• Jonathan Kay – Tenor and soprano saxophone
  • Andrew Kay – Alto Saxophone
  • Justin Gray – Bass Veena
  • Ravi Naimpally – Tabla
This event was dedicated to the late musician Pandit Ravi Shankar who passed away last week. He was and will forever be the world’s premier sitar Maestro. He came to America from India in the 60’s and, along with the help of George Harrison from the Beatles, brought Indian Classical music to the West and the World.

As a special guest we were very lucky to have Som Naimpally, mathematician and Indian Classical lover, there to speak about the life of Pandit Ravi Shankar.  He shared with us his memories of sitting directly in front of Ravi Shankar in performance, and the journey of dance and music that was Ravi Shankar’s life.   Mr. Naimpally spoke with such a fond lightness to him that his words made us feel as if we were all at the amazing concerts of the great Ravi Shankar.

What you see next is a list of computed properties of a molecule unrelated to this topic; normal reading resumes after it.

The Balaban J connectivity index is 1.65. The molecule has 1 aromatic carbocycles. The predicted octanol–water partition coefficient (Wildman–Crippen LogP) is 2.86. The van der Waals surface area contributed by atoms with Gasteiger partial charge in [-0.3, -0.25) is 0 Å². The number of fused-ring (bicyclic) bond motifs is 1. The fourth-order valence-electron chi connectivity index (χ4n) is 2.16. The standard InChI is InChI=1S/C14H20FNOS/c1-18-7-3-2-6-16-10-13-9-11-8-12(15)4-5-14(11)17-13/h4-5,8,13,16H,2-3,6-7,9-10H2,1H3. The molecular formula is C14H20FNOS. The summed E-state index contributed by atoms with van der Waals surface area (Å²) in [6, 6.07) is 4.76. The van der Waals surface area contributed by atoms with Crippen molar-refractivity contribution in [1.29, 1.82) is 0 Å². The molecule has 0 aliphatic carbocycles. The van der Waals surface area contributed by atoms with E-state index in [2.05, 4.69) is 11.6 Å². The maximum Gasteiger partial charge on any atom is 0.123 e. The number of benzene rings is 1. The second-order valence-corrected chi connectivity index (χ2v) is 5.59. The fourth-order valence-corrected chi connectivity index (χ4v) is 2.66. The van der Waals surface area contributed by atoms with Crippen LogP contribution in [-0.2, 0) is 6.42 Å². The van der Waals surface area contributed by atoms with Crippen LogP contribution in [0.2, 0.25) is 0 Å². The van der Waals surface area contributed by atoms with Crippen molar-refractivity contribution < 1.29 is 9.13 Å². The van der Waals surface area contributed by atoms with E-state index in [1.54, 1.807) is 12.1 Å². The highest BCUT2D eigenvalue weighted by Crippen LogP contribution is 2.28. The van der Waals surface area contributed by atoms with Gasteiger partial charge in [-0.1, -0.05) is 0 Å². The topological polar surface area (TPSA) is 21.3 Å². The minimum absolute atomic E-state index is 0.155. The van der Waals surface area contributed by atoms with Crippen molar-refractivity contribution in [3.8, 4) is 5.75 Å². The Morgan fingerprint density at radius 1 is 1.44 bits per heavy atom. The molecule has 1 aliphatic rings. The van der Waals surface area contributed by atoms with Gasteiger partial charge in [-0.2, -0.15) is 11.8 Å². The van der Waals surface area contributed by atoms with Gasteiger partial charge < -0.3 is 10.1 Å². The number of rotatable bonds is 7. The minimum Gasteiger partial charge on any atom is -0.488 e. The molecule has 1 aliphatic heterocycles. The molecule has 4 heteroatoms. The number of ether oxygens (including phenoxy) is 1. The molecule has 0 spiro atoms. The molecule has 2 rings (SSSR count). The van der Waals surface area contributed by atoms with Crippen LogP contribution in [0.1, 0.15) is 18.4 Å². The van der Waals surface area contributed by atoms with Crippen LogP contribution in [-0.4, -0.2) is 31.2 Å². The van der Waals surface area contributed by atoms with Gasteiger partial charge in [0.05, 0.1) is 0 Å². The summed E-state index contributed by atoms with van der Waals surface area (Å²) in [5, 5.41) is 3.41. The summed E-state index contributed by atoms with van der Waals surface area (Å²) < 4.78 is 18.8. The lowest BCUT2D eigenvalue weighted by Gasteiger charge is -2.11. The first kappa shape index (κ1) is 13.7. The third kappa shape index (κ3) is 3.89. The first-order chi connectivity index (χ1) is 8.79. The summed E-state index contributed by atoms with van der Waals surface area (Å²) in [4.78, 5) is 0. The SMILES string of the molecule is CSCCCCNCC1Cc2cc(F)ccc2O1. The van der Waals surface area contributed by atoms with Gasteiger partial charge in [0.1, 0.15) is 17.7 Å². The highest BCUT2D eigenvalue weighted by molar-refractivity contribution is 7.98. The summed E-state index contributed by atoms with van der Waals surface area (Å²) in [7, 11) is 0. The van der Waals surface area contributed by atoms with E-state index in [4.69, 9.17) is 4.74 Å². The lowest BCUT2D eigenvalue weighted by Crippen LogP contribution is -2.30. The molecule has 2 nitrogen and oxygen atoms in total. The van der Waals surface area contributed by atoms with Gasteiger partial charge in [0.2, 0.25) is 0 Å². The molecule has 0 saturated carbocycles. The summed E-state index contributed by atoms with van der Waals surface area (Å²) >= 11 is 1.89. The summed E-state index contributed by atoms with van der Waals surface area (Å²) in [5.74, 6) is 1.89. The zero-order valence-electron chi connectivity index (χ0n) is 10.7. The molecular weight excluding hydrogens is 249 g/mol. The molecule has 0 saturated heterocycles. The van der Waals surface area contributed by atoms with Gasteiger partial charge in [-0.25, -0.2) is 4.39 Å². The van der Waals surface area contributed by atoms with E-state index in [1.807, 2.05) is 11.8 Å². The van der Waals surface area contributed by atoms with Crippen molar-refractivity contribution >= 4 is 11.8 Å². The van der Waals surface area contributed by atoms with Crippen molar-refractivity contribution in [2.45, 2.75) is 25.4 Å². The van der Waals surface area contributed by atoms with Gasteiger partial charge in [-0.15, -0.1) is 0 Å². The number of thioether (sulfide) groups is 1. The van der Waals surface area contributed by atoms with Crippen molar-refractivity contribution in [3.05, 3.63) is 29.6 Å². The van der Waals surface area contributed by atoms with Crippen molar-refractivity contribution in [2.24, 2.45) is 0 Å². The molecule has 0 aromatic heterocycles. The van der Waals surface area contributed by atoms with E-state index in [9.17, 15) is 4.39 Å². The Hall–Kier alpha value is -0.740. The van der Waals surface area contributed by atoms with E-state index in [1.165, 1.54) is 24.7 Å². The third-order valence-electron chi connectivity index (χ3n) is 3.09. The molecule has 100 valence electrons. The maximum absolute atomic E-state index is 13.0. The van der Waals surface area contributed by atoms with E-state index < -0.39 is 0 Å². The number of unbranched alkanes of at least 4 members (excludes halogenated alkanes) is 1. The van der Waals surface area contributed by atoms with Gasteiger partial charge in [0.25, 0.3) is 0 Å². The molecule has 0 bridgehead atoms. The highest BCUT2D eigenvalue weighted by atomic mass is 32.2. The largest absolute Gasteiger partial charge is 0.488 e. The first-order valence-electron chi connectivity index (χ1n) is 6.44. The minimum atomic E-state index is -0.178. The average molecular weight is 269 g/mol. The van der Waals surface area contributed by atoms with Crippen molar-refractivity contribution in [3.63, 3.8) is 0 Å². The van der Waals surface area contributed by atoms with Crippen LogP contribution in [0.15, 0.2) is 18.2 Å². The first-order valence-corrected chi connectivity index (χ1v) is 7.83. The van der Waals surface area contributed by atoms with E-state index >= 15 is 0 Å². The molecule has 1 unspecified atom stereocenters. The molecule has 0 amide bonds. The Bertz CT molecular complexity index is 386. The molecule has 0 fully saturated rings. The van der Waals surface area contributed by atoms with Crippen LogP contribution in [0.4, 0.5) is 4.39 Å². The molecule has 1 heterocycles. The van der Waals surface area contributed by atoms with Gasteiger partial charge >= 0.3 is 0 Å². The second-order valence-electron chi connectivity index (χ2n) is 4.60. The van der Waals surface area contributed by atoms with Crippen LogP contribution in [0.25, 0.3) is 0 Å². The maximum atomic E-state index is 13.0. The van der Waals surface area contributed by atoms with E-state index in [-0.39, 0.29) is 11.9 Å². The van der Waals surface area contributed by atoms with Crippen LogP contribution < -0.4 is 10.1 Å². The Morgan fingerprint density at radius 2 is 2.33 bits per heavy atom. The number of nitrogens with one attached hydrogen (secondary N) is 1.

You always head home from Yoga Ahaar Sangeet knowing that you just nourished your mind, body and soul. We need gatherings like this; the kind that leave you feeling a little lighter and filled with a little more love.

I’m very glad to share this with you just as it has been shared with me.
Namaste <3
Melanie

For more of Melanie's posts please visit melanieyoga.wordpress.com

 
 
Why do we eat?       

        An athlete may answer the question of why they eat by saying they eat for energy, strength, and stamina, all in all to perform their best.  No matter what your professional designation in life, we all need to look to this answer, and realize it applies to all of us.